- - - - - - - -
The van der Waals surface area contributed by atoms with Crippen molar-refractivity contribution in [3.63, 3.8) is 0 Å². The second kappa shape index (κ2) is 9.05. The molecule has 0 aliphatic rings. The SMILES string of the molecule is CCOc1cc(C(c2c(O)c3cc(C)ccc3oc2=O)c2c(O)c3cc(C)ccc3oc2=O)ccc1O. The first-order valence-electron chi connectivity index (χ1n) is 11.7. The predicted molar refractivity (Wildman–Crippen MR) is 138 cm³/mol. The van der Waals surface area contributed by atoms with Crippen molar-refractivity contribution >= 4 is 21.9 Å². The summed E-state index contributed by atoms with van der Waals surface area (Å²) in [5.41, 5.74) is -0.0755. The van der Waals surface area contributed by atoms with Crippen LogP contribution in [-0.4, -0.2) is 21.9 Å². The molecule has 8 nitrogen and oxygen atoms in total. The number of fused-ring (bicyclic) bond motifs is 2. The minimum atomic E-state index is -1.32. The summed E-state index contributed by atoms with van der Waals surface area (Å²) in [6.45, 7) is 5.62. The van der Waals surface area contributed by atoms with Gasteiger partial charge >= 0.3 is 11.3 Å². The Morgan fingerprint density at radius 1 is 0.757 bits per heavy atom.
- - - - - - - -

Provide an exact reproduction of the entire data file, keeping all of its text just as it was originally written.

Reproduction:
The van der Waals surface area contributed by atoms with Crippen molar-refractivity contribution in [3.63, 3.8) is 0 Å². The second kappa shape index (κ2) is 9.05. The molecule has 0 aliphatic rings. The SMILES string of the molecule is CCOc1cc(C(c2c(O)c3cc(C)ccc3oc2=O)c2c(O)c3cc(C)ccc3oc2=O)ccc1O. The first-order valence-electron chi connectivity index (χ1n) is 11.7. The predicted molar refractivity (Wildman–Crippen MR) is 138 cm³/mol. The van der Waals surface area contributed by atoms with Crippen molar-refractivity contribution >= 4 is 21.9 Å². The summed E-state index contributed by atoms with van der Waals surface area (Å²) in [5.41, 5.74) is -0.0755. The van der Waals surface area contributed by atoms with Crippen LogP contribution in [-0.4, -0.2) is 21.9 Å². The molecule has 8 nitrogen and oxygen atoms in total. The number of fused-ring (bicyclic) bond motifs is 2. The minimum atomic E-state index is -1.32. The summed E-state index contributed by atoms with van der Waals surface area (Å²) in [6.45, 7) is 5.62. The van der Waals surface area contributed by atoms with Gasteiger partial charge >= 0.3 is 11.3 Å². The Morgan fingerprint density at radius 1 is 0.757 bits per heavy atom.